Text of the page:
The Cruel, Cruel East – Chapter One

This is just a preliminary little thing. I’ve always liked the style of westerns, but didn’t care much for the setting. Seeing as how I’m a huge proponent of the Northeast, having lived there for much of my life, I thought I’d try innovating an “eastern”.

~

He walked up the steps of Town Hall, brown leaves crunching under his feet, rifle in one hand and hair of Harriet Johnson in the other. Her body, connected to the hair, thumped against the marble as he dragged it up, step by step.
He tucked his rifle under one arm to open the door, strode inside, and tossed her lifeless body onto the main hall of the building.
The mayor, John Thompson, had been waiting for him, although he wasn’t sure exactly who he was waiting for. He rushed up towards the armed man with a scowl on his face.
“What is this?”
“Who is this, you mean. Harriet Johnson. A woman deserves to be referred to as such. Regardless of how much scum she was.”
“Who are you?”
“Who the fuck do you think?”
“Richard Watkins?”
“You got it.”
The mayor’s eyebrows tightened further. “She was supposed to be brought in alive.”
“Resisted arrest.”
“And for good reason. You weren’t the sheriff yet.”
“I think you can fix that, right?”
John sighed and pulled a sheriff star out of his pocket.
“We’ll have an ordaining ceremony this evening, you can meet with the minister and other notable people in this town there,” he said, pinning it to Richard’s jacket.

Richard had just been walking down the road, toward Providence, New Hampshire, when he happened to cross paths with the ill-fated Harriet Johnson. She might have been armed. Richard didn’t know, and he wasn’t going to take any chances. He lifted his rifle, she looked at him with panicked eyes and crumpled to the ground.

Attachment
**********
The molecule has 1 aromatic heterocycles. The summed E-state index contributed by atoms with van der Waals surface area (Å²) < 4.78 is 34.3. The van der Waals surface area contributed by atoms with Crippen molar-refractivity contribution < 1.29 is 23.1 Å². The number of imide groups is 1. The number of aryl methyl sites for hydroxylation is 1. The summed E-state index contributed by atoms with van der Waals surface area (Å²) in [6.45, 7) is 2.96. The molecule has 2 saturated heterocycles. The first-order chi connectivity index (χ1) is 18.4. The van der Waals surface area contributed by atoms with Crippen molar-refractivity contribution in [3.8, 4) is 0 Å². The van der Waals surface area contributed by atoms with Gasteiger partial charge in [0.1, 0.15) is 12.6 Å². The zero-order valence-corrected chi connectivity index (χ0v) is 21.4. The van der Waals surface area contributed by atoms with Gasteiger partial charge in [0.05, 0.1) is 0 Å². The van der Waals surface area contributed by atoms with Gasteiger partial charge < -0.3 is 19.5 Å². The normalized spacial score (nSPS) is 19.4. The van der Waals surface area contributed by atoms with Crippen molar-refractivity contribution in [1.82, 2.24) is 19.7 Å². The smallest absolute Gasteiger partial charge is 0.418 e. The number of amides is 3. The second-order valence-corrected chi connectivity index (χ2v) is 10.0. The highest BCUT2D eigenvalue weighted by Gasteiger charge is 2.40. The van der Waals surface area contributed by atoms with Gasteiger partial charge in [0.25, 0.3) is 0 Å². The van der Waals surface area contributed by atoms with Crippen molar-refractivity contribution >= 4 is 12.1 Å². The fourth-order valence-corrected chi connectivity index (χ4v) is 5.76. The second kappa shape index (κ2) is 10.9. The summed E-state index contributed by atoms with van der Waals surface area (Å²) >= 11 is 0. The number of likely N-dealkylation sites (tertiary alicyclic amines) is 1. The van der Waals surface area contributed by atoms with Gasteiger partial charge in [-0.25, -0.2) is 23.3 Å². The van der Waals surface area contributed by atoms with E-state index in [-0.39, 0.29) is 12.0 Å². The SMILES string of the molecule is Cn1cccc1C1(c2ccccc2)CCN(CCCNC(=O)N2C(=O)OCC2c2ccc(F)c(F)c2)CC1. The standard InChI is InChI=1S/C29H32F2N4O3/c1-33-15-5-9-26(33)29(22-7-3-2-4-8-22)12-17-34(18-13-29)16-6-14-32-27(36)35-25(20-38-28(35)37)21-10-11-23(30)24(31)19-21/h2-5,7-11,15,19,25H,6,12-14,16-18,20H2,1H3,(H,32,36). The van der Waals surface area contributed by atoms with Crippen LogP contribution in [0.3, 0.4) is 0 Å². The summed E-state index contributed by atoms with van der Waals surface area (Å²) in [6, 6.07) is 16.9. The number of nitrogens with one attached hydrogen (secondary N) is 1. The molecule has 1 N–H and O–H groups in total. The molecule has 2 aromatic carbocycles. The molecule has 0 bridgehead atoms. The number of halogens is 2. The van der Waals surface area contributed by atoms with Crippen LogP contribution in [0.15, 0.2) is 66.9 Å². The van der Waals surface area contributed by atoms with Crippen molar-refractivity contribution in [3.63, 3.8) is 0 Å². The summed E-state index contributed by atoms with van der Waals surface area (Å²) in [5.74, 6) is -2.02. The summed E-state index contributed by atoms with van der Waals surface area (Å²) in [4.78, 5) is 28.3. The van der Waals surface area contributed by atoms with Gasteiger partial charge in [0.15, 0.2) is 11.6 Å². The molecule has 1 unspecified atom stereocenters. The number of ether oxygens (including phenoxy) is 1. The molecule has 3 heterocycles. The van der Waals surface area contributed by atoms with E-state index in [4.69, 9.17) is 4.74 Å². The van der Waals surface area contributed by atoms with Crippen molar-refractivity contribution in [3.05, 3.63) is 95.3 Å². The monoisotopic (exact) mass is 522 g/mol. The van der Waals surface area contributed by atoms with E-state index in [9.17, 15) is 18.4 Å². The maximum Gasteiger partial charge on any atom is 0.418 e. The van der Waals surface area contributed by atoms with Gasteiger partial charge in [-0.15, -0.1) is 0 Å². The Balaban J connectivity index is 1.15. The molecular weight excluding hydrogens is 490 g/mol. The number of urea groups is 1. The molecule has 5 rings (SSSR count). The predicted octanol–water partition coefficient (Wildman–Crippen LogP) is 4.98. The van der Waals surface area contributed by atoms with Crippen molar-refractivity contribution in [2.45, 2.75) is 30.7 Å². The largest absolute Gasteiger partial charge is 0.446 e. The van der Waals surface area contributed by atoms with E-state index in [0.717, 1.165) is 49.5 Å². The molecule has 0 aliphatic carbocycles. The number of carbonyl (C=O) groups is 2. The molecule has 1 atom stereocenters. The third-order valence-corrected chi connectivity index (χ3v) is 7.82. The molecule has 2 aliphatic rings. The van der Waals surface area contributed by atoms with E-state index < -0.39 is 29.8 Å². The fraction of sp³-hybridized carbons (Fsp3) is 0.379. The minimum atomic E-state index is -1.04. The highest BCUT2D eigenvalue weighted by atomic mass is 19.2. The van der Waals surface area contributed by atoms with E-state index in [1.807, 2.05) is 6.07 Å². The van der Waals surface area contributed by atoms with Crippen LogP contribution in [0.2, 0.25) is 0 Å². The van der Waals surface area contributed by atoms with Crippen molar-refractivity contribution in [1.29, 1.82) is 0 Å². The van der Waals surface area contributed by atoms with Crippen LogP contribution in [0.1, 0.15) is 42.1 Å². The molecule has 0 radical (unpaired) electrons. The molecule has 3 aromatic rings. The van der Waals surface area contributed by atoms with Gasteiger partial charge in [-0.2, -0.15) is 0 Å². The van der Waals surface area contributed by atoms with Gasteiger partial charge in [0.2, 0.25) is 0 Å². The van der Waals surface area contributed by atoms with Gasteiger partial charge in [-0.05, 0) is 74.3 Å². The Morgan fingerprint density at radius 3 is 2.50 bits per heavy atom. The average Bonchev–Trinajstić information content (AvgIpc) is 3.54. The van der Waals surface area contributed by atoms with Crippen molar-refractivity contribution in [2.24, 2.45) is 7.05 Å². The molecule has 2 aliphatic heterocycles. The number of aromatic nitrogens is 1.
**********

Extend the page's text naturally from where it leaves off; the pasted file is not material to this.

Thankfully she wasn’t a big woman. He still had a couple miles to town and he’d have to bring her with him. Sure, it probably would have been easier to keep her alive, but it also would have been more difficult keeping her detained. Maybe he made the wrong choice, maybe he made the right choice, but it was done with now and he had to take the weight.
He pulled a small flat metal box and a little glass bottle out of his pocket and tapped a small portion of white powder out of the bottle onto the box, sniffed it, then licked off the remnants and opened the box. He removed a cigarette from inside, put it in his mouth, then traded the box for a match from his pocket and lit it.
He caught up a handful of Harriet’s hair and resumed his walk.

The ordination ceremony was too long. Admittedly, it was pretty short, but if it had taken thirty seconds it would have still been too long. It did let him get a cursory read of the “notable people” of the town, as the mayor referred to them.
The minister was a joke. He was the epitome of all seven deadly sins, and the mayor himself wasn’t much better. There were a number of farmers that seemed pretty fine, but the main grocer, who bought from all of the farmers and sold to the rest of the town, was perhaps the laziest and most greedy man Richard had met. There were hardworking men at the lumber mill but the owner of the mill was repulsive – and somehow thought Richard was “in on it”, whatever that meant.
The principal of the school, which taught from first grade through twelfth, was cold, strict, exacting, and cruel. More of Richard’s kind of guy. That is, he was more similar to Richard, but Richard still disliked him for the very features that they shared. The children of the town cowered in his presence, and bruises and scars were common among them.
They had prepared a small house for Richard. It had been the previous sheriff’s house before he left, which Richard was unable to get any details on. He threw his boots into a corner and sat on the bed. He tapped out another portion of the powder onto the box, took it, then peered at the bottle. Two-thirds full. He wasn’t sure what the market was like around here. He’d have to begin looking into that before long.

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